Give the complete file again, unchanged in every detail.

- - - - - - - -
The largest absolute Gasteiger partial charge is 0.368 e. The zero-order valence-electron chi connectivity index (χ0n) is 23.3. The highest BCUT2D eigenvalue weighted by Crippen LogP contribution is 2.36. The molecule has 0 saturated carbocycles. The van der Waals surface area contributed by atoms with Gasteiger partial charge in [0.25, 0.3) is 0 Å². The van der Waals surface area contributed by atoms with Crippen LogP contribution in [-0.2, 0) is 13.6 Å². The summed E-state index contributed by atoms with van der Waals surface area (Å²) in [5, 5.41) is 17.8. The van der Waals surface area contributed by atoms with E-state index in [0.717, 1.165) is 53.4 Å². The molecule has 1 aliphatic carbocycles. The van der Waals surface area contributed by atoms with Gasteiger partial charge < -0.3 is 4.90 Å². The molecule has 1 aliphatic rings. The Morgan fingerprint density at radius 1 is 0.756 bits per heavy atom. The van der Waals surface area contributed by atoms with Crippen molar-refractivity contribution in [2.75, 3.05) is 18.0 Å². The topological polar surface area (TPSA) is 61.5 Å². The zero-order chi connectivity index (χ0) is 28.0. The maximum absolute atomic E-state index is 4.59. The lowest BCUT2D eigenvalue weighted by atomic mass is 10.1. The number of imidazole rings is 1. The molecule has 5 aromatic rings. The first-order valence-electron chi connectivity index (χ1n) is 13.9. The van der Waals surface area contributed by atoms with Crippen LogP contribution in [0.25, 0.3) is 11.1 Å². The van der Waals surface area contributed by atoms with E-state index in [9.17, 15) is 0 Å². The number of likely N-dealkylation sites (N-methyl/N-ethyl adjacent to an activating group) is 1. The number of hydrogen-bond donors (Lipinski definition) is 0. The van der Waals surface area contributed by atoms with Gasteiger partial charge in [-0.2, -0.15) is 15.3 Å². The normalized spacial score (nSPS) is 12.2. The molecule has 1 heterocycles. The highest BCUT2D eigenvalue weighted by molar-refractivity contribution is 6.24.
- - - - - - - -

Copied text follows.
The largest absolute Gasteiger partial charge is 0.368 e. The zero-order valence-electron chi connectivity index (χ0n) is 23.3. The highest BCUT2D eigenvalue weighted by Crippen LogP contribution is 2.36. The molecule has 0 saturated carbocycles. The van der Waals surface area contributed by atoms with Gasteiger partial charge in [0.25, 0.3) is 0 Å². The van der Waals surface area contributed by atoms with Crippen LogP contribution in [-0.2, 0) is 13.6 Å². The summed E-state index contributed by atoms with van der Waals surface area (Å²) in [5, 5.41) is 17.8. The van der Waals surface area contributed by atoms with E-state index in [0.717, 1.165) is 53.4 Å². The molecule has 1 aliphatic carbocycles. The van der Waals surface area contributed by atoms with Gasteiger partial charge < -0.3 is 4.90 Å². The molecule has 1 aliphatic rings. The Morgan fingerprint density at radius 1 is 0.756 bits per heavy atom. The van der Waals surface area contributed by atoms with Crippen molar-refractivity contribution in [2.75, 3.05) is 18.0 Å². The topological polar surface area (TPSA) is 61.5 Å². The zero-order chi connectivity index (χ0) is 28.0. The maximum absolute atomic E-state index is 4.59. The lowest BCUT2D eigenvalue weighted by atomic mass is 10.1. The number of imidazole rings is 1. The molecule has 5 aromatic rings. The first-order valence-electron chi connectivity index (χ1n) is 13.9. The van der Waals surface area contributed by atoms with Crippen LogP contribution in [0.25, 0.3) is 11.1 Å². The van der Waals surface area contributed by atoms with E-state index in [9.17, 15) is 0 Å². The number of likely N-dealkylation sites (N-methyl/N-ethyl adjacent to an activating group) is 1. The number of hydrogen-bond donors (Lipinski definition) is 0. The van der Waals surface area contributed by atoms with Gasteiger partial charge in [-0.2, -0.15) is 15.3 Å². The normalized spacial score (nSPS) is 12.2. The molecule has 1 heterocycles. The highest BCUT2D eigenvalue weighted by molar-refractivity contribution is 6.24.